UGA scientists are partners in a new $125 million federal bioenergy research center, the U.S. Department of Energy announced in June. The grant funds the partnership of major universities, national laboratories and industry in achieving the scientific breakthroughs that will efficiently—and economically—convert plants into fuels.
The new Bioenergy Science Center is one of three new centers, funded for $375 million, that aim to make cellulosic biofuels cost competitive with gasoline by 2012.
UGA’s portion of the research is funded for $20 million over the next five years.
David Lee, UGA vice president for research, said, “The center builds on the university’s strengths in carbohydrate science and plant and microbial genetics, and is an important step toward making a lasting contribution to the nation’s energy security.”
“This research has the potential to make ethanol a significant replacement for fossil fuels for this country’s future energy needs,” said Regents Professor Alan Darvill, cofounder and director of UGA’s Complex Carbohydrate Research Center and leader of the UGA team.
The BESC researchers will focus on the principal obstacle in converting cellulosic biomass into ethanol: the plants’ resistant cell walls. Darvill explained that plant cell walls evolved as barriers to insects, disease and weather, but they also provide a barrier to breaking the plants down into sugars that can be processed into fuel.
BESC researchers will address the problem by combining two biotechnological approaches. The first focuses on understanding, identifying and then modifying the genes affecting the composition and structure of plant cell walls to develop plants whose cell walls are optimized to convert from biomass to sugars.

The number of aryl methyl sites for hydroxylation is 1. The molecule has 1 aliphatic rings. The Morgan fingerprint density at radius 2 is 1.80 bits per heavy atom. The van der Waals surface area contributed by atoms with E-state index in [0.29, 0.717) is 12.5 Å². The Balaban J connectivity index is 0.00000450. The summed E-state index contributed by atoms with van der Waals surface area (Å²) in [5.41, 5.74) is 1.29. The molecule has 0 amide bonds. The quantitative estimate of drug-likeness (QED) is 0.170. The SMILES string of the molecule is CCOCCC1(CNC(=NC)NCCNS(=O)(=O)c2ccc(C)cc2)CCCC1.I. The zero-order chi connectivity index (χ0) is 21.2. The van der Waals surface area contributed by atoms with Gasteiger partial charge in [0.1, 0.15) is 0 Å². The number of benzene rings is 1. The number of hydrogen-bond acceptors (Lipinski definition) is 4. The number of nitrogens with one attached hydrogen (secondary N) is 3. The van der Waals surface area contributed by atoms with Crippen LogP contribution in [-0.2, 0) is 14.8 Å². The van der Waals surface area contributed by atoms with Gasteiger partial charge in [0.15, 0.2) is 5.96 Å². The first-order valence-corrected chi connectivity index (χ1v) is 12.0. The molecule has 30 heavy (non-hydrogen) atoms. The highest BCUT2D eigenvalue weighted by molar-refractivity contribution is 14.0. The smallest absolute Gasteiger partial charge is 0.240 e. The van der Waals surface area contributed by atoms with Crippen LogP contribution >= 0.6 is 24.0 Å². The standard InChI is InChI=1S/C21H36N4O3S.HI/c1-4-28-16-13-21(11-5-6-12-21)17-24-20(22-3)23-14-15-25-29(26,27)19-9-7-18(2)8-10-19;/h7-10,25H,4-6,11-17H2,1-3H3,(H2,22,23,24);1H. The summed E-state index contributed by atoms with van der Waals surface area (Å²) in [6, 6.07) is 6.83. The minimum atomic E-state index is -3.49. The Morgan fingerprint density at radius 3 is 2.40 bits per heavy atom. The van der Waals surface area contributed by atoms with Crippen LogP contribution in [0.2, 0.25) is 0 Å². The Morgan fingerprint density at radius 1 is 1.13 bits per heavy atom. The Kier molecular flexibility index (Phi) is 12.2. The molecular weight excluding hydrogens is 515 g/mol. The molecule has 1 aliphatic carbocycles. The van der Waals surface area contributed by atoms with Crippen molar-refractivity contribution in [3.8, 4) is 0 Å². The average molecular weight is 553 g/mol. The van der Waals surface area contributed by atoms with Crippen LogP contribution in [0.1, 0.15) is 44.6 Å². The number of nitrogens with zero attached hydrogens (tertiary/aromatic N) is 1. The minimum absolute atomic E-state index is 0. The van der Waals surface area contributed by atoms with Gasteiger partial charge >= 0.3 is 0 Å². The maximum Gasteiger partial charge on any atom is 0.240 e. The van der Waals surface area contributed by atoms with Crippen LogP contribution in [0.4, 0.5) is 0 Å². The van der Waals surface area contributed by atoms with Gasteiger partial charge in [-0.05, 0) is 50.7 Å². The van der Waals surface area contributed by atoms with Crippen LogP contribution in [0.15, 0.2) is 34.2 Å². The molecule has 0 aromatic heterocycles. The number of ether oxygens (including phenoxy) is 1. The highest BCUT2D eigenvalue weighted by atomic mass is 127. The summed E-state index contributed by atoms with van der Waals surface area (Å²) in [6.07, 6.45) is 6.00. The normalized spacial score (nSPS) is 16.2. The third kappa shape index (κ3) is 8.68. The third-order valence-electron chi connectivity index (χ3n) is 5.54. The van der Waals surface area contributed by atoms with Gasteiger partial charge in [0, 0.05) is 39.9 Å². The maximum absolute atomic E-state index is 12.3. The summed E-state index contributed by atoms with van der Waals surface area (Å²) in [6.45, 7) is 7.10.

The second approach explores how to genetically engineer microorganisms to more efficiently release and ferment the sugars in plants. The goal is to consolidate the multiple steps of biomass processing by using microbes to perform multiple tasks.
Research will target switchgrass and poplar, two plants that hold significant promise as a source for biomass conversion to biofuels because of their broad adaptability and the ease with which they can be grown and harvested. Darvill noted, however, that all plant biomass will benefit from this research.
The BESC brings together some of the best scientists in the country to work on the bioenergy problem, said Darvill. At UGA, he said, “we have a tremendous team of scientists with a true collaborative spirit in place to address one of the nation’s biggest scientific challenges.”
The UGA team draws on scientists from the CCRC and the departments of biochemistry and molecular biology, genetics, plant biology, crop and soil sciences and the Institute of Bioinformatics.